Elkhorn talking options on decayed West Centralia facility
But city officials need to be work out details before cashing the check, part of a $1.5 million grant distributed statewide.
“There are still some issues to be resolved, not the least of which is for the city to take title of the property,” City Administrator Sam Tapson said.
The property that qualifies for the grant is the old Oak Communications System building, a manufacturing facility at 201 W. Centralia St. The property is decayed and unused. It also has a range of environmental issues typical of manufacturing contamination in the 1960s, 1970s and 1980s, Tapson said.
The property belongs to Walworth State Bank, which acquired it through foreclosure.
The bank's president and CEO, Bob Klockars, said he would hand over the property to Elkhorn any day.
But city officials don't want to take ownership that way, Tapson said. Receiving the property from Walworth State Bank also means accepting liability for cleaning up the place.
Cleanup could cost nearly $250,000, a price the city isn't ready to cough up at the taxpayer's expense.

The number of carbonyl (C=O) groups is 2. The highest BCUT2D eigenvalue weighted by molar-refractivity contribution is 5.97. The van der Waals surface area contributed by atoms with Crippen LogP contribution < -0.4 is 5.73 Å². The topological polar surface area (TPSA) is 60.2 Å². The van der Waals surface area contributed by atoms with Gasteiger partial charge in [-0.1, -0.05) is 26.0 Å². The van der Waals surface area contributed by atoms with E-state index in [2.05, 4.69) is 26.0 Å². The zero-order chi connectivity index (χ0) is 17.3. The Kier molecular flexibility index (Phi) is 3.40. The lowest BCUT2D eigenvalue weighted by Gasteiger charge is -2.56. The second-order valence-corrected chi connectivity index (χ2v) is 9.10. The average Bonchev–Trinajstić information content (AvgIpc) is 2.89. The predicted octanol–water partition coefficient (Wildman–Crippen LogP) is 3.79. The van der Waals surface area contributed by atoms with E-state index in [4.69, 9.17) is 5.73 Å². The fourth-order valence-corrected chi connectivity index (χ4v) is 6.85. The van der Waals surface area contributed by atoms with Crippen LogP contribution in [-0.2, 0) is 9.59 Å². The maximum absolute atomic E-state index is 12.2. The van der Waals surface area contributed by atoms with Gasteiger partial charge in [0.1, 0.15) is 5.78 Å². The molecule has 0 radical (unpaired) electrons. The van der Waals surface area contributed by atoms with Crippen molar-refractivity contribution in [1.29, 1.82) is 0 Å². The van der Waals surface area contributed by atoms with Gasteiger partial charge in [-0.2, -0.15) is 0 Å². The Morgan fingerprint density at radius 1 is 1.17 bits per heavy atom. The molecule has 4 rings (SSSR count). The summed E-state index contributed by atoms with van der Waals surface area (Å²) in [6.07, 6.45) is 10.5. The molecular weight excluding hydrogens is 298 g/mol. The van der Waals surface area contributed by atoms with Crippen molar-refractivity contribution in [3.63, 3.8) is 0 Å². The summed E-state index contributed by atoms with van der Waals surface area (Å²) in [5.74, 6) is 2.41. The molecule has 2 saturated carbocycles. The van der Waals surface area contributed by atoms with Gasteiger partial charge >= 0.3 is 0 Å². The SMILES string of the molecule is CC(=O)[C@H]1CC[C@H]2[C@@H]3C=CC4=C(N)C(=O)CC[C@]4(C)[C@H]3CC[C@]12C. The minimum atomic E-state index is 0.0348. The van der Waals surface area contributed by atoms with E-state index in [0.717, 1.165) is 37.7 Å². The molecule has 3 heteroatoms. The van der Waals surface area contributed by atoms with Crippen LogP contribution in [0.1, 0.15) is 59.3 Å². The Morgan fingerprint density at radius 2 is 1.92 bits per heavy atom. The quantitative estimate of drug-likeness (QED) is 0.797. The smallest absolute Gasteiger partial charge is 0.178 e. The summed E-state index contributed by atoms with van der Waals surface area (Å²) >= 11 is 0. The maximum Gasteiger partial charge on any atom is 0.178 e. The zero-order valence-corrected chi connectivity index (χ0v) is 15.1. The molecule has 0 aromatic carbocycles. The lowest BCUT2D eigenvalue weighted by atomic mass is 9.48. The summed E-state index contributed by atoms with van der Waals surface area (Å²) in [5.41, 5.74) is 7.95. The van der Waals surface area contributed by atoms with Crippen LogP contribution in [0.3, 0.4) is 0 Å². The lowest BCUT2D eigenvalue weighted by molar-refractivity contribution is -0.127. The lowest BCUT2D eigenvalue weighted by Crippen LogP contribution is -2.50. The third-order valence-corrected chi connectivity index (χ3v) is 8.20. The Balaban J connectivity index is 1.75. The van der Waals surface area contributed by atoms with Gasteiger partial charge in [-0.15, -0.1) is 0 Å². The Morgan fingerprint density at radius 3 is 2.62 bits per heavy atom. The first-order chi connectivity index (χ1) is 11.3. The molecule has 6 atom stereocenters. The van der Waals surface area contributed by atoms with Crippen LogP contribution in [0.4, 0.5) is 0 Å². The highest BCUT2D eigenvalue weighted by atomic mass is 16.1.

Instead, city officials want the bank to participate in a cost-sharing program.
Klockars said the bank's offer to hand over the property at no cost is generous, and he would rather not spend additional funds.
Tapson said the next step is to obtain the property through condemnation, a process that the administrator said would eliminate the city's liability for an immediate cleanup.
Officials are scheduled to discuss options for the property at the city council's upcoming meeting on Monday, April 5. Tapson said that portion of the meeting likely would be closed.
Elkhorn's grant is part of a group of 34 Brownfield grants awarded in 2010.
Also on the state's list of grant recipients are the towns of Geneva, which was awarded $30,000 for the redevelopment of Como Auto Salvage, and Troy, which was awarded $29,500 to conduct property investigation of Troy Auto.